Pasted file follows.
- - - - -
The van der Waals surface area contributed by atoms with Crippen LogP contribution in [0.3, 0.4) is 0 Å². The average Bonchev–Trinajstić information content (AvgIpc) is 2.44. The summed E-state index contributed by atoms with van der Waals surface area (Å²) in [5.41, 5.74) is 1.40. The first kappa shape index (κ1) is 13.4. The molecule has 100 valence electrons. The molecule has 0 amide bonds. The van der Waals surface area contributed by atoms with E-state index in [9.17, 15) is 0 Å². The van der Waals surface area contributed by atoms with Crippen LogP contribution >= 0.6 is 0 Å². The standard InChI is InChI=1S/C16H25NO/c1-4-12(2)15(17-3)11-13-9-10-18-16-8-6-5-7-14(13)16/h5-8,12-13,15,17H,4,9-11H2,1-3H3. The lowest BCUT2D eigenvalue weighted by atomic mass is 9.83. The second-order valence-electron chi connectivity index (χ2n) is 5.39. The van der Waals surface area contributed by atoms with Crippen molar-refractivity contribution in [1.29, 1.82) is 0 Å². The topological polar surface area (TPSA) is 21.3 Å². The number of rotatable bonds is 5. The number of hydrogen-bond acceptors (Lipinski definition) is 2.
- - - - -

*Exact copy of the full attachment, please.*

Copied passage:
The van der Waals surface area contributed by atoms with Crippen LogP contribution in [0.3, 0.4) is 0 Å². The average Bonchev–Trinajstić information content (AvgIpc) is 2.44. The summed E-state index contributed by atoms with van der Waals surface area (Å²) in [5.41, 5.74) is 1.40. The first kappa shape index (κ1) is 13.4. The molecule has 100 valence electrons. The molecule has 0 amide bonds. The van der Waals surface area contributed by atoms with E-state index in [9.17, 15) is 0 Å². The van der Waals surface area contributed by atoms with Crippen LogP contribution >= 0.6 is 0 Å². The standard InChI is InChI=1S/C16H25NO/c1-4-12(2)15(17-3)11-13-9-10-18-16-8-6-5-7-14(13)16/h5-8,12-13,15,17H,4,9-11H2,1-3H3. The lowest BCUT2D eigenvalue weighted by atomic mass is 9.83. The second-order valence-electron chi connectivity index (χ2n) is 5.39. The van der Waals surface area contributed by atoms with Crippen molar-refractivity contribution in [1.29, 1.82) is 0 Å². The topological polar surface area (TPSA) is 21.3 Å². The number of rotatable bonds is 5. The number of hydrogen-bond acceptors (Lipinski definition) is 2.